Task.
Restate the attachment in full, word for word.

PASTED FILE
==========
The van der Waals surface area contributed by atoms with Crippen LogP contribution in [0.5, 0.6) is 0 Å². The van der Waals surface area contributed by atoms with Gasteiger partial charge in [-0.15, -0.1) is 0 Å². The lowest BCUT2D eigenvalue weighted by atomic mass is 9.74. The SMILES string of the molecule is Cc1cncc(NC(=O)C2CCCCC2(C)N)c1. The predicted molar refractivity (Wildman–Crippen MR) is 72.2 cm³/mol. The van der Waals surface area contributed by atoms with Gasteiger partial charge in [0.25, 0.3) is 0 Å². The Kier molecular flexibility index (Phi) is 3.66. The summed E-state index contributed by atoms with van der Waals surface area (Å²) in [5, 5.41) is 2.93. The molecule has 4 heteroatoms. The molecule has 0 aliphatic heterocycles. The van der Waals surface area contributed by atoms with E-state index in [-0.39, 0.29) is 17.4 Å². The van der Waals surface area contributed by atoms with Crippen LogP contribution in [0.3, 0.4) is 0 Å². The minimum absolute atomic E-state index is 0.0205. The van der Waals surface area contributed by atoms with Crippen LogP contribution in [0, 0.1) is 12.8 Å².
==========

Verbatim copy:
The van der Waals surface area contributed by atoms with Crippen LogP contribution in [0.5, 0.6) is 0 Å². The van der Waals surface area contributed by atoms with Gasteiger partial charge in [-0.15, -0.1) is 0 Å². The lowest BCUT2D eigenvalue weighted by atomic mass is 9.74. The SMILES string of the molecule is Cc1cncc(NC(=O)C2CCCCC2(C)N)c1. The predicted molar refractivity (Wildman–Crippen MR) is 72.2 cm³/mol. The van der Waals surface area contributed by atoms with Gasteiger partial charge in [0.25, 0.3) is 0 Å². The Kier molecular flexibility index (Phi) is 3.66. The summed E-state index contributed by atoms with van der Waals surface area (Å²) in [5, 5.41) is 2.93. The molecule has 4 heteroatoms. The molecule has 0 aliphatic heterocycles. The van der Waals surface area contributed by atoms with E-state index in [-0.39, 0.29) is 17.4 Å². The van der Waals surface area contributed by atoms with Crippen LogP contribution in [0.3, 0.4) is 0 Å². The minimum absolute atomic E-state index is 0.0205. The van der Waals surface area contributed by atoms with Crippen LogP contribution in [0, 0.1) is 12.8 Å².